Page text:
Court puts halt on construction of $1B Maine power corridor

By PATRICK WHITTLE Associated Press

PORTLAND, Maine (AP) — A federal appeals court has halted construction of a $1 billion power transmission line corridor through Maine to give conservation groups time to make their case against the project.

The 145-mile (230-kilometer) transmission line has been touted by Central Maine Power and its corporate parent Avangrid as a boon to energy, the environment and the economy in northern New England. But many environmentalists have rallied against the project, which is slated to bring Canadian hydropower to the New England grid.

Judges with the United States Court of Appeals for the First Circuit in Boston decided Friday to grant the environmental groups’ call to halt the first section of construction while their appeal against the project is still pending. The environmental groups — the Sierra Club, Natural Resources Council of Maine and Appalachian Mountain Club — asked the higher court to act after they were denied by the U.S. District Court of Maine in Portland.

The parties now have 10 days to file briefs in the case. The groups characterized the court’s decision as a win for Maine’s environment and a chance to stop the project from advancing.

“It is an extraordinary thing that doesn’t happen very often. It’s good news for us and we’re very happy,” said Susan Ely, an attorney for the Natural Resources Council of Maine. “This has been a flawed process all along and will have an enormous impact on our environment and Maine’s North Woods.”

The project is called the New England Clean Energy Connect. The architects of the project remain confident in its benefits, said Thorn Dickinson, its chief executive officer.

“This project has been through a number of court challenges and the significant economic and environmental benefits of this project to Maine and the region remain strong,” Dickinson said. “While this legal process plays out, we will not be conducting construction activities in segment one of the line.”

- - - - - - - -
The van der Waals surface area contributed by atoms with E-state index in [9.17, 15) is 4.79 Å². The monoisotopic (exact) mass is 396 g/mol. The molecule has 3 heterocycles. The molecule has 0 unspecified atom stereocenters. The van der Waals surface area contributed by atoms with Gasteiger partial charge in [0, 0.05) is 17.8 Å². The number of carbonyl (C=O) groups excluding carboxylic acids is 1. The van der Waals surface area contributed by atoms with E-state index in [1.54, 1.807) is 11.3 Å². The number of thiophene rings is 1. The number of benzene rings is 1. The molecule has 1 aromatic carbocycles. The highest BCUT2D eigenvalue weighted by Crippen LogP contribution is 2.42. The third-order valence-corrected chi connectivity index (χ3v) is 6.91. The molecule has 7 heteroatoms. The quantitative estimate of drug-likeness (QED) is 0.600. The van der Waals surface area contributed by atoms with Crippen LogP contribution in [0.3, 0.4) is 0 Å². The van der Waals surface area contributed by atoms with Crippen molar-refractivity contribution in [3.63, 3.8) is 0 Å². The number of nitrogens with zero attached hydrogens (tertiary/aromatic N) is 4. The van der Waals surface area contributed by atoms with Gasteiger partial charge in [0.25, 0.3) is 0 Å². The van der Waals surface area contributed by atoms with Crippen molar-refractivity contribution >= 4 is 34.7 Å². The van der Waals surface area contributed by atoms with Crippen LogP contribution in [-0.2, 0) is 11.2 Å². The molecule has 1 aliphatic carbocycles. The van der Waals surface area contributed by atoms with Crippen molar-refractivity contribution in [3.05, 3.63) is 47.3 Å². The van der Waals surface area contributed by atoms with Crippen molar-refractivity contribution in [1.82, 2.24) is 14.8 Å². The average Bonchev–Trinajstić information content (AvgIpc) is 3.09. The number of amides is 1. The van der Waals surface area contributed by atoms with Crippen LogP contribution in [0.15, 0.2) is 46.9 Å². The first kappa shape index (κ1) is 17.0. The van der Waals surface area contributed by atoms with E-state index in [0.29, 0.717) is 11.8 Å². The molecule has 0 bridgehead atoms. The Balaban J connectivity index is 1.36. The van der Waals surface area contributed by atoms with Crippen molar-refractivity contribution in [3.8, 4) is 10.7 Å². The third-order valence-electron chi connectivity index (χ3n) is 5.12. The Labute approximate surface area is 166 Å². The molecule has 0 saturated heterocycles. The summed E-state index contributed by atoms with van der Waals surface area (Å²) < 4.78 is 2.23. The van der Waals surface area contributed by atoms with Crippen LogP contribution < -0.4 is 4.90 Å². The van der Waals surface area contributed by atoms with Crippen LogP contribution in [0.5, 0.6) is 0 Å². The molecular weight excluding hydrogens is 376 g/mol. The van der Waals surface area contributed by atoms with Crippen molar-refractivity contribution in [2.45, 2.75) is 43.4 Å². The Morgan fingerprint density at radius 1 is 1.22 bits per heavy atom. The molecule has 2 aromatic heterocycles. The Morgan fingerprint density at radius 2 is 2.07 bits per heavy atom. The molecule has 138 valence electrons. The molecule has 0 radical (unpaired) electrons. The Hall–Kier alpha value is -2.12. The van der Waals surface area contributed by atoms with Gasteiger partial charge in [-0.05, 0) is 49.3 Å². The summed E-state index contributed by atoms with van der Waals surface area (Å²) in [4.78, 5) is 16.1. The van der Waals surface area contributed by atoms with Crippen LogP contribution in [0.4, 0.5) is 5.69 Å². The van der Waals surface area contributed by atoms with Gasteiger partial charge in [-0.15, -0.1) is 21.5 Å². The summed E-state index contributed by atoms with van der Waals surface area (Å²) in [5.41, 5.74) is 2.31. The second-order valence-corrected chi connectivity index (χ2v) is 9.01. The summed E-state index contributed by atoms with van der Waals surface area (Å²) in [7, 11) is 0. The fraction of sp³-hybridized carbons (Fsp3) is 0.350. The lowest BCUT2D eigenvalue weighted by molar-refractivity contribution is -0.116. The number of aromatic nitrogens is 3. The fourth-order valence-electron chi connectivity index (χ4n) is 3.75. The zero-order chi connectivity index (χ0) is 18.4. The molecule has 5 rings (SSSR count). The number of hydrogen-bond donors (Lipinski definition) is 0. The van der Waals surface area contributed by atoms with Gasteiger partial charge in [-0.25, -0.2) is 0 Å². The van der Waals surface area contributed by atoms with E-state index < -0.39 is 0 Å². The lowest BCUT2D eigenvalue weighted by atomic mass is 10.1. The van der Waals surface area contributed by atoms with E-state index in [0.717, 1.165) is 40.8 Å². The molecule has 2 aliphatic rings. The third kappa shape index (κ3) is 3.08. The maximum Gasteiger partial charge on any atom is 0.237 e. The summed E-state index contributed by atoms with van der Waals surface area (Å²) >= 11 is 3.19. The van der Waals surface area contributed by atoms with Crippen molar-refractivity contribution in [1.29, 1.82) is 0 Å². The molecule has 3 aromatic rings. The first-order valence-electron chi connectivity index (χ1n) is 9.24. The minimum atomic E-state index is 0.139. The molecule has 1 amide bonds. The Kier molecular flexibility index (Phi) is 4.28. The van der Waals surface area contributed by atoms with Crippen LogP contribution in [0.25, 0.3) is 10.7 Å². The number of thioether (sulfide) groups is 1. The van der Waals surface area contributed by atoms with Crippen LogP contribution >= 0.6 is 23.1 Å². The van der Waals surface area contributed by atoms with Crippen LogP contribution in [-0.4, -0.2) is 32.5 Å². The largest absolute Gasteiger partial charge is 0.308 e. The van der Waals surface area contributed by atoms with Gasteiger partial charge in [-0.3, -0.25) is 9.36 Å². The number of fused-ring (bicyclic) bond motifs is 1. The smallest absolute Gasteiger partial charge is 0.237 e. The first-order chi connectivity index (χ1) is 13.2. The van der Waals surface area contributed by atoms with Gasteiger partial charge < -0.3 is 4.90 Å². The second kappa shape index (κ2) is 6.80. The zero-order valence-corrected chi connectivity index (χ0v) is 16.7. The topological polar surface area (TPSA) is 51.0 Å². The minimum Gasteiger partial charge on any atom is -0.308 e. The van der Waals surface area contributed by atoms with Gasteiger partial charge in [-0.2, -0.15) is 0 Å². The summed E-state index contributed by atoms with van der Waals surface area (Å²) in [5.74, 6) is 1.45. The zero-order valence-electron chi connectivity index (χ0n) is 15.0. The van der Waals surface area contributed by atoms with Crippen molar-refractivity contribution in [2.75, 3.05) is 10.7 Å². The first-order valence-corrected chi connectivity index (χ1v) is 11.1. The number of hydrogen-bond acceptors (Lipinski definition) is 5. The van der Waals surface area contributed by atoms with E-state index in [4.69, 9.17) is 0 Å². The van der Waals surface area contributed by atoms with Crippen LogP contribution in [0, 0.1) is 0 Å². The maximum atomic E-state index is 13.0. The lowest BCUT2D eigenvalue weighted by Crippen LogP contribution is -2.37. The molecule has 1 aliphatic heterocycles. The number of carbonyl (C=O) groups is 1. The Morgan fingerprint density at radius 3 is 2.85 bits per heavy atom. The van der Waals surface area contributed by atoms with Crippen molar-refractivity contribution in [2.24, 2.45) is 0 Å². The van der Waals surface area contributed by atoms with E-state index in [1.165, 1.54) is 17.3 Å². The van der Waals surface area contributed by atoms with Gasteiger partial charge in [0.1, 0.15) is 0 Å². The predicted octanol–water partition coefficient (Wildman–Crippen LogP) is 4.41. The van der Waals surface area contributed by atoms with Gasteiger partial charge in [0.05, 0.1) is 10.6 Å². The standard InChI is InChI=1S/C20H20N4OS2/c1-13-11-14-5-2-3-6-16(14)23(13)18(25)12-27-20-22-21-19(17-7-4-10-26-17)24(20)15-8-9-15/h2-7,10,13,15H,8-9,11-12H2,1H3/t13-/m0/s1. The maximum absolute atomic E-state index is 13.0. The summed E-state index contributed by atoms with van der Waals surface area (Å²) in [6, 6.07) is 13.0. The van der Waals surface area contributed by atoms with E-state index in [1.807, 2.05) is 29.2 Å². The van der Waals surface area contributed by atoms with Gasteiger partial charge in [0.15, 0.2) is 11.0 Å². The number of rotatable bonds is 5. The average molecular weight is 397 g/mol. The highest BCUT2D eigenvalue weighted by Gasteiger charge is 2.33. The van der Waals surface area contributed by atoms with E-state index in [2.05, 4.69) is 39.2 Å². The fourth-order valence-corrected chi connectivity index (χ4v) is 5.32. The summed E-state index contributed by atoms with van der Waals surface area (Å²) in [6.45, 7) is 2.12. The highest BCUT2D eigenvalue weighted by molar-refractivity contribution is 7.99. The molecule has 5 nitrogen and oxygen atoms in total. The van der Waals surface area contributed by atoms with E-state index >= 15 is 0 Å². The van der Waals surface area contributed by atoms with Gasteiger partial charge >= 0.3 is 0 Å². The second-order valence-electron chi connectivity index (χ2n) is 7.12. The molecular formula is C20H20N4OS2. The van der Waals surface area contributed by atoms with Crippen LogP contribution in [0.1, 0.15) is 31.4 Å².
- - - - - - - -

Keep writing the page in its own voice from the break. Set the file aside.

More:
The judges’ ruling came the same day Avangrid touted a key approval it has received for the project. The company said it has received a presidential permit it needed from the U.S. Department of Energy, and that means it has successful cleared every major permitting hurdle.

“From day one, our focus has been on how we can provide cleaner energy for the region along with lower electric rates, jobs and economic stimulus – all while mitigating the project’s environmental impact,” Avangrid President Robert Kump said in a statement about the permit.

The project is slated to bring 1,200 megawatts of power, which supporters have said would reduce greenhouse emissions and defray the high cost of energy in New England. The project has faced staunch opposition from environmentalists and local residents who have said it would ruin some of Maine’s most pristine wilderness.

Opponents have also said the Army Corps must conduct a more rigorous environmental statement for the project to go forward. Some have also collected signatures for a public referendum drive to try to halt the project.

Not all conservationists oppose the project, as the Conservation Law Foundation has voiced support for it. The group has described the project as a new source of needed clean energy.

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